The data I obtained also helped me evaluate oral participation, one of my school’s grade requirements. I could see the student who was participating and those who needed more opportunities to participate. Hence, I graded oral participation and listening comprehension daily with this information.
It is important to explain here that I teach ten minutes of grammar daily, and I still do a worksheet here and there because my students will be asked to complete these in their school assessments. I do not review these repeatedly if the student does not master them. I expose them to these grammar concepts and move on to the stories. I practice some of these critical grammar structures in our readings and stories, and this is where if they need more repetition to feel comfortable with the structure, I continue to repeat it. For instance, in my Spanish 2 classes, the students must learn the grammar concept the imperfect tense. I will spend the 10 minutes for a few days explaining when and how to use it, which often confuses the students more than helps them. However, the majority of our time, we will be using stories, watching videos, and reading narratives that would target structures like “iba a” (I used to go to), había (there used to be), and tenía (he/she used to have). Once these concepts are mastered, we would move on to three more and so on.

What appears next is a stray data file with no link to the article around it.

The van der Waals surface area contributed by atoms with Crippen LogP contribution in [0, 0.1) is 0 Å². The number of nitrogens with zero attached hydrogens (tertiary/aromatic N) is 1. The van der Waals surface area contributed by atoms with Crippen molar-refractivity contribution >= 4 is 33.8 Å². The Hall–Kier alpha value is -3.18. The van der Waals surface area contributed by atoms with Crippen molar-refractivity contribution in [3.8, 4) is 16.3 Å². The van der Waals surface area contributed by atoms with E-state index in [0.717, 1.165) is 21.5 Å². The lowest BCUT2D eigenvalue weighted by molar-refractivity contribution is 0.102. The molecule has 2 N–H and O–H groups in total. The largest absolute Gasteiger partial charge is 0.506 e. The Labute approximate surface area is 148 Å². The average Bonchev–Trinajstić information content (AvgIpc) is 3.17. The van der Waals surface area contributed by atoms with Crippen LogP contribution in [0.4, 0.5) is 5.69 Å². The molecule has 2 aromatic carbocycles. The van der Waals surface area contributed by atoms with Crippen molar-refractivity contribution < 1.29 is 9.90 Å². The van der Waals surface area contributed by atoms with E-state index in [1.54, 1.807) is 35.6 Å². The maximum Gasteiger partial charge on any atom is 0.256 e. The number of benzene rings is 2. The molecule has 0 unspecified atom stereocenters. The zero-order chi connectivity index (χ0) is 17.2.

I have been very fortunate that my school has purchased Nuestra Historia 2 from Voces Digital for my Spanish 2 classes. This resource has excellent reading materials and reading comprehension questions that I can manipulate to make them work for me and the structures I want to stress. After we discussed three (grammatical) structures, practiced doing/reading stories, and answered questions, students were given a short story to read. As a follow-up activity, students were asked to note the main idea, three main sentences to highlight the events in the story, and their reaction to the story. This format was inspired by Sra. Chase and the Comprehensible classroom training: Assessment boot camp. I do these about one to two times per month, and it gives me quick feedback on how the students can comprehend what they read. My form’s first and second questions can be completed in English, and the third question is a written paragraph in Spanish ( the target language I teach). The latter also lets me see if they can respond in the language and use the target structures that we are practicing.